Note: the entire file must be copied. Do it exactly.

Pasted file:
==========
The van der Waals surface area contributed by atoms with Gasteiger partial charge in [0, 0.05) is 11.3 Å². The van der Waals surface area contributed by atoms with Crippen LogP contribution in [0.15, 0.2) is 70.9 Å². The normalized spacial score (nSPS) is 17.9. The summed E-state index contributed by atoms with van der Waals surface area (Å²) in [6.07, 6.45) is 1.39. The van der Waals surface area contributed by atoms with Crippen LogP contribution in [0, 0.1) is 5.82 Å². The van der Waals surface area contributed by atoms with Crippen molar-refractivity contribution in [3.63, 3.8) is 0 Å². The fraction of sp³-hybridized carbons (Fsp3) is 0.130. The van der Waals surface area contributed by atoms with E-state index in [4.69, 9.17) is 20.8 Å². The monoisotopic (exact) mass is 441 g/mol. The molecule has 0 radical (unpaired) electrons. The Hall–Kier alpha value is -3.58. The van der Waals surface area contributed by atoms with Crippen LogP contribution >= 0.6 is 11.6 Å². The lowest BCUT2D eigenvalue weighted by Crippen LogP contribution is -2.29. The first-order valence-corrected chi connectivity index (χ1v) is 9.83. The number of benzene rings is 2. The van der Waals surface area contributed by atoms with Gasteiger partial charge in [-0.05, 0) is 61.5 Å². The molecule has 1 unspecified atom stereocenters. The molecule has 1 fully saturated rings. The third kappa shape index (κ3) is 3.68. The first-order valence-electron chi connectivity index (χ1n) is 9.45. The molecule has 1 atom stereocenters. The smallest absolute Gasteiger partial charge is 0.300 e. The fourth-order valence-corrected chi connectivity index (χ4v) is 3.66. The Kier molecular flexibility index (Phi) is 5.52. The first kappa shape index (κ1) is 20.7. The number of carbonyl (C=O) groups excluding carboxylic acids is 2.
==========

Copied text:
The van der Waals surface area contributed by atoms with Gasteiger partial charge in [0, 0.05) is 11.3 Å². The van der Waals surface area contributed by atoms with Crippen LogP contribution in [0.15, 0.2) is 70.9 Å². The normalized spacial score (nSPS) is 17.9. The summed E-state index contributed by atoms with van der Waals surface area (Å²) in [6.07, 6.45) is 1.39. The van der Waals surface area contributed by atoms with Crippen LogP contribution in [0, 0.1) is 5.82 Å². The van der Waals surface area contributed by atoms with Crippen molar-refractivity contribution in [3.63, 3.8) is 0 Å². The fraction of sp³-hybridized carbons (Fsp3) is 0.130. The van der Waals surface area contributed by atoms with E-state index in [4.69, 9.17) is 20.8 Å². The monoisotopic (exact) mass is 441 g/mol. The molecule has 0 radical (unpaired) electrons. The Hall–Kier alpha value is -3.58. The van der Waals surface area contributed by atoms with Crippen LogP contribution >= 0.6 is 11.6 Å². The lowest BCUT2D eigenvalue weighted by Crippen LogP contribution is -2.29. The first-order valence-corrected chi connectivity index (χ1v) is 9.83. The number of benzene rings is 2. The van der Waals surface area contributed by atoms with Gasteiger partial charge in [-0.05, 0) is 61.5 Å². The molecule has 1 unspecified atom stereocenters. The molecule has 1 fully saturated rings. The third kappa shape index (κ3) is 3.68. The first-order valence-electron chi connectivity index (χ1n) is 9.45. The molecule has 1 atom stereocenters. The smallest absolute Gasteiger partial charge is 0.300 e. The fourth-order valence-corrected chi connectivity index (χ4v) is 3.66. The Kier molecular flexibility index (Phi) is 5.52. The first kappa shape index (κ1) is 20.7. The number of carbonyl (C=O) groups excluding carboxylic acids is 2.